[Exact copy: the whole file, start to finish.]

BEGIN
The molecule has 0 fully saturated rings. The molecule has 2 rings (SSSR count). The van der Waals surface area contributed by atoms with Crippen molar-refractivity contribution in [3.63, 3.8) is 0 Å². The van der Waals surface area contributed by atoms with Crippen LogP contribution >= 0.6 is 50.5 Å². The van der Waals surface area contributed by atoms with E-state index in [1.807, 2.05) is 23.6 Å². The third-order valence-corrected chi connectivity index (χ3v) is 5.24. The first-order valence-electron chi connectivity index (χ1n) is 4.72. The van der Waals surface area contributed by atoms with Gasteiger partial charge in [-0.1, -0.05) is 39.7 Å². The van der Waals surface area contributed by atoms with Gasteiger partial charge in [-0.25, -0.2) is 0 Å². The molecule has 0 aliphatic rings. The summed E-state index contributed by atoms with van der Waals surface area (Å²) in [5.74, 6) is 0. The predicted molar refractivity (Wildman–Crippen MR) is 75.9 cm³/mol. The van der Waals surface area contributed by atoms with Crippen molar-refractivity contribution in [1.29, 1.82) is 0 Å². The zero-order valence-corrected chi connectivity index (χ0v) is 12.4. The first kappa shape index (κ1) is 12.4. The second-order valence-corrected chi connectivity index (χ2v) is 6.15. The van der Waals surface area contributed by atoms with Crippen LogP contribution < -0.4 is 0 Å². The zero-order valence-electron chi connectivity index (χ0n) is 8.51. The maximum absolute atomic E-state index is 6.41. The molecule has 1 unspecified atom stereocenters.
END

The molecule has 0 fully saturated rings. The molecule has 2 rings (SSSR count). The van der Waals surface area contributed by atoms with Crippen molar-refractivity contribution in [3.63, 3.8) is 0 Å². The van der Waals surface area contributed by atoms with Crippen LogP contribution >= 0.6 is 50.5 Å². The van der Waals surface area contributed by atoms with E-state index in [1.807, 2.05) is 23.6 Å². The third-order valence-corrected chi connectivity index (χ3v) is 5.24. The first-order valence-electron chi connectivity index (χ1n) is 4.72. The van der Waals surface area contributed by atoms with Gasteiger partial charge in [-0.1, -0.05) is 39.7 Å². The van der Waals surface area contributed by atoms with Gasteiger partial charge in [-0.25, -0.2) is 0 Å². The molecule has 0 aliphatic rings. The summed E-state index contributed by atoms with van der Waals surface area (Å²) in [5.74, 6) is 0. The predicted molar refractivity (Wildman–Crippen MR) is 75.9 cm³/mol. The van der Waals surface area contributed by atoms with Crippen molar-refractivity contribution in [1.29, 1.82) is 0 Å². The zero-order valence-corrected chi connectivity index (χ0v) is 12.4. The first kappa shape index (κ1) is 12.4. The second-order valence-corrected chi connectivity index (χ2v) is 6.15. The van der Waals surface area contributed by atoms with Crippen LogP contribution < -0.4 is 0 Å². The zero-order valence-electron chi connectivity index (χ0n) is 8.51. The maximum absolute atomic E-state index is 6.41. The molecule has 1 unspecified atom stereocenters.